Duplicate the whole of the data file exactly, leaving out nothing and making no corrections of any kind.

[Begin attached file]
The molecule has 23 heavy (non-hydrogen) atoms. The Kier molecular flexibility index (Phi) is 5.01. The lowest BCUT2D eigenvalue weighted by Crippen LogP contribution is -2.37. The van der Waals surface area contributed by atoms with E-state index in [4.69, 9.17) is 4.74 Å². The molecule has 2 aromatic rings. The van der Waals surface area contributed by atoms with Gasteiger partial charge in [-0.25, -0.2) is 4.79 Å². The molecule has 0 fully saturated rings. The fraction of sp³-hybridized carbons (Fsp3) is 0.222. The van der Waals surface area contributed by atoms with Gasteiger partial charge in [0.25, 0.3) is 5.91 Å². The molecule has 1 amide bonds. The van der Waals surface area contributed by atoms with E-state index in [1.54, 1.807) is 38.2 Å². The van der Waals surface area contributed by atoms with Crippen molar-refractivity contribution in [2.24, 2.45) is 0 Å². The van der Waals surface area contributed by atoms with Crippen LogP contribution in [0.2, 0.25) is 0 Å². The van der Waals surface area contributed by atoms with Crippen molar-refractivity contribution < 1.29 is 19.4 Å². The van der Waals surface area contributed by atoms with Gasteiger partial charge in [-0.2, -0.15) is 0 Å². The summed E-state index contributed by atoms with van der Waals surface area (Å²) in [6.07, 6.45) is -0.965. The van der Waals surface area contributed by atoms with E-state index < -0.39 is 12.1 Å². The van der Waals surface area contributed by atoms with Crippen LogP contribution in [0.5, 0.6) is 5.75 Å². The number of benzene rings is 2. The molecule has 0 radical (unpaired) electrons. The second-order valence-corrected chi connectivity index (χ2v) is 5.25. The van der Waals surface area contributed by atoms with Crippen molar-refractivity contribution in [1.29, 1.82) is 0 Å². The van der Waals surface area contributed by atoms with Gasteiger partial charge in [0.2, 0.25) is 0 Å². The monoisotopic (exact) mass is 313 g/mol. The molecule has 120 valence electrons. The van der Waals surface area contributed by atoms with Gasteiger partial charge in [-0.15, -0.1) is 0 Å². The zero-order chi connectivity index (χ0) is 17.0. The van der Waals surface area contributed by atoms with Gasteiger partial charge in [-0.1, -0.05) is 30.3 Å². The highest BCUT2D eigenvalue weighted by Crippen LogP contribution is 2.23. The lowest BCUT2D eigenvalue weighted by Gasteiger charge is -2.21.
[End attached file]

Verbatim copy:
The molecule has 23 heavy (non-hydrogen) atoms. The Kier molecular flexibility index (Phi) is 5.01. The lowest BCUT2D eigenvalue weighted by Crippen LogP contribution is -2.37. The van der Waals surface area contributed by atoms with E-state index in [4.69, 9.17) is 4.74 Å². The molecule has 2 aromatic rings. The van der Waals surface area contributed by atoms with Gasteiger partial charge in [-0.25, -0.2) is 4.79 Å². The molecule has 0 fully saturated rings. The fraction of sp³-hybridized carbons (Fsp3) is 0.222. The van der Waals surface area contributed by atoms with Gasteiger partial charge in [0.25, 0.3) is 5.91 Å². The molecule has 1 amide bonds. The van der Waals surface area contributed by atoms with E-state index in [1.54, 1.807) is 38.2 Å². The van der Waals surface area contributed by atoms with Crippen molar-refractivity contribution in [2.24, 2.45) is 0 Å². The van der Waals surface area contributed by atoms with Crippen LogP contribution in [0.2, 0.25) is 0 Å². The van der Waals surface area contributed by atoms with Crippen molar-refractivity contribution < 1.29 is 19.4 Å². The van der Waals surface area contributed by atoms with Gasteiger partial charge in [-0.2, -0.15) is 0 Å². The summed E-state index contributed by atoms with van der Waals surface area (Å²) in [6.07, 6.45) is -0.965. The van der Waals surface area contributed by atoms with E-state index < -0.39 is 12.1 Å². The van der Waals surface area contributed by atoms with Crippen LogP contribution in [0.5, 0.6) is 5.75 Å². The number of benzene rings is 2. The molecule has 0 radical (unpaired) electrons. The second-order valence-corrected chi connectivity index (χ2v) is 5.25. The van der Waals surface area contributed by atoms with Crippen molar-refractivity contribution in [1.29, 1.82) is 0 Å². The van der Waals surface area contributed by atoms with Gasteiger partial charge in [0.2, 0.25) is 0 Å². The monoisotopic (exact) mass is 313 g/mol. The molecule has 120 valence electrons. The van der Waals surface area contributed by atoms with Gasteiger partial charge in [-0.15, -0.1) is 0 Å². The zero-order chi connectivity index (χ0) is 17.0. The van der Waals surface area contributed by atoms with Gasteiger partial charge in [-0.1, -0.05) is 30.3 Å². The highest BCUT2D eigenvalue weighted by Crippen LogP contribution is 2.23. The lowest BCUT2D eigenvalue weighted by Gasteiger charge is -2.21.